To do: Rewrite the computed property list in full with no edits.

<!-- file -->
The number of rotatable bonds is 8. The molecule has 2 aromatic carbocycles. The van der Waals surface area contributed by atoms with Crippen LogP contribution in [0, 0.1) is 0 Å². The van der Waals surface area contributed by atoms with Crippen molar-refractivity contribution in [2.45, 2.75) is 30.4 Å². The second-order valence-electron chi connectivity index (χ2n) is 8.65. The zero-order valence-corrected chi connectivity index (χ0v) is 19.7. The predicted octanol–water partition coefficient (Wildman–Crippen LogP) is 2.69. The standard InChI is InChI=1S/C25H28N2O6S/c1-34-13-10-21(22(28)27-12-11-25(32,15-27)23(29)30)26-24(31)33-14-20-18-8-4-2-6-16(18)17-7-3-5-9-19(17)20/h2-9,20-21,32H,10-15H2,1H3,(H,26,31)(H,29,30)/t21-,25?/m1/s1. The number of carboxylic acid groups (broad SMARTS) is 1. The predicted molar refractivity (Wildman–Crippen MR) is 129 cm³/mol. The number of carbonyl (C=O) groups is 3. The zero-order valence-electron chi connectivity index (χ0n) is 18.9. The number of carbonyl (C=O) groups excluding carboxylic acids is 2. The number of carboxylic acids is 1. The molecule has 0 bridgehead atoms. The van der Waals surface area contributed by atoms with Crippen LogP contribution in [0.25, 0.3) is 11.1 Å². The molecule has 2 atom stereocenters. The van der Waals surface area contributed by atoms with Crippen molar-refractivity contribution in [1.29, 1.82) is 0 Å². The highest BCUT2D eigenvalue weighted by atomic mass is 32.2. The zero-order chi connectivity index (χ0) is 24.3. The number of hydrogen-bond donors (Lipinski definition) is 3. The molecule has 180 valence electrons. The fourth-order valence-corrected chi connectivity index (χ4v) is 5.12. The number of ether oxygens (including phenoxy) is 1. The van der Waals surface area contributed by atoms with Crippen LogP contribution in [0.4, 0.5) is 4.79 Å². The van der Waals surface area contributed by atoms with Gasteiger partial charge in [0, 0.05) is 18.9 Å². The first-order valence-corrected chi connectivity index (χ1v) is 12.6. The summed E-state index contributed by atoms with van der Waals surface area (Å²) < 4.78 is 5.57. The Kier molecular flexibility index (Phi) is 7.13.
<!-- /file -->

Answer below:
The number of rotatable bonds is 8. The molecule has 2 aromatic carbocycles. The van der Waals surface area contributed by atoms with Crippen LogP contribution in [0, 0.1) is 0 Å². The van der Waals surface area contributed by atoms with Crippen molar-refractivity contribution in [2.45, 2.75) is 30.4 Å². The second-order valence-electron chi connectivity index (χ2n) is 8.65. The zero-order valence-corrected chi connectivity index (χ0v) is 19.7. The predicted octanol–water partition coefficient (Wildman–Crippen LogP) is 2.69. The standard InChI is InChI=1S/C25H28N2O6S/c1-34-13-10-21(22(28)27-12-11-25(32,15-27)23(29)30)26-24(31)33-14-20-18-8-4-2-6-16(18)17-7-3-5-9-19(17)20/h2-9,20-21,32H,10-15H2,1H3,(H,26,31)(H,29,30)/t21-,25?/m1/s1. The number of carboxylic acid groups (broad SMARTS) is 1. The predicted molar refractivity (Wildman–Crippen MR) is 129 cm³/mol. The number of carbonyl (C=O) groups is 3. The zero-order valence-electron chi connectivity index (χ0n) is 18.9. The number of carbonyl (C=O) groups excluding carboxylic acids is 2. The number of carboxylic acids is 1. The molecule has 0 bridgehead atoms. The van der Waals surface area contributed by atoms with Crippen LogP contribution in [0.25, 0.3) is 11.1 Å². The molecule has 2 atom stereocenters. The van der Waals surface area contributed by atoms with Crippen molar-refractivity contribution in [1.29, 1.82) is 0 Å². The highest BCUT2D eigenvalue weighted by atomic mass is 32.2. The zero-order chi connectivity index (χ0) is 24.3. The number of hydrogen-bond donors (Lipinski definition) is 3. The molecule has 180 valence electrons. The fourth-order valence-corrected chi connectivity index (χ4v) is 5.12. The number of ether oxygens (including phenoxy) is 1. The van der Waals surface area contributed by atoms with Crippen LogP contribution in [0.4, 0.5) is 4.79 Å². The van der Waals surface area contributed by atoms with Gasteiger partial charge in [0, 0.05) is 18.9 Å². The first-order valence-corrected chi connectivity index (χ1v) is 12.6. The summed E-state index contributed by atoms with van der Waals surface area (Å²) < 4.78 is 5.57. The Kier molecular flexibility index (Phi) is 7.13.